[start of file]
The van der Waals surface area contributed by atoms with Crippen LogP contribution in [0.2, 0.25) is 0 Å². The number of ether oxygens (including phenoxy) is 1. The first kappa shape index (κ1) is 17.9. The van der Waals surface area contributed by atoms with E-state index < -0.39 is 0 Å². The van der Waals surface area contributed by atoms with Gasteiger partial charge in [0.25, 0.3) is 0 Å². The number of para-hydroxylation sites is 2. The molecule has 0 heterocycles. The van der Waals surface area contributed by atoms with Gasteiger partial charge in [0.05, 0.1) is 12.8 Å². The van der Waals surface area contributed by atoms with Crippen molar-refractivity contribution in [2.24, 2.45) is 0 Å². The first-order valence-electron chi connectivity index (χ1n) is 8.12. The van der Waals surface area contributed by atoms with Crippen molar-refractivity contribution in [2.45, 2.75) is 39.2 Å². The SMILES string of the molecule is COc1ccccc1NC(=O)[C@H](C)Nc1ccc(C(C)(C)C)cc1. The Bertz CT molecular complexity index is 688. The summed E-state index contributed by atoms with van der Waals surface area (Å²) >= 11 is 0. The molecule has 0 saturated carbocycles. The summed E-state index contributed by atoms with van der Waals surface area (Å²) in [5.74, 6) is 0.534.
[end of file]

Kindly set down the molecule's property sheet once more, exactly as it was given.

The van der Waals surface area contributed by atoms with Crippen LogP contribution in [0.2, 0.25) is 0 Å². The number of ether oxygens (including phenoxy) is 1. The first kappa shape index (κ1) is 17.9. The van der Waals surface area contributed by atoms with E-state index < -0.39 is 0 Å². The van der Waals surface area contributed by atoms with Gasteiger partial charge in [0.25, 0.3) is 0 Å². The number of para-hydroxylation sites is 2. The molecule has 0 heterocycles. The van der Waals surface area contributed by atoms with Gasteiger partial charge in [0.05, 0.1) is 12.8 Å². The van der Waals surface area contributed by atoms with Crippen molar-refractivity contribution in [2.24, 2.45) is 0 Å². The first-order valence-electron chi connectivity index (χ1n) is 8.12. The van der Waals surface area contributed by atoms with Crippen molar-refractivity contribution in [2.45, 2.75) is 39.2 Å². The SMILES string of the molecule is COc1ccccc1NC(=O)[C@H](C)Nc1ccc(C(C)(C)C)cc1. The Bertz CT molecular complexity index is 688. The summed E-state index contributed by atoms with van der Waals surface area (Å²) >= 11 is 0. The molecule has 0 saturated carbocycles. The summed E-state index contributed by atoms with van der Waals surface area (Å²) in [5.74, 6) is 0.534.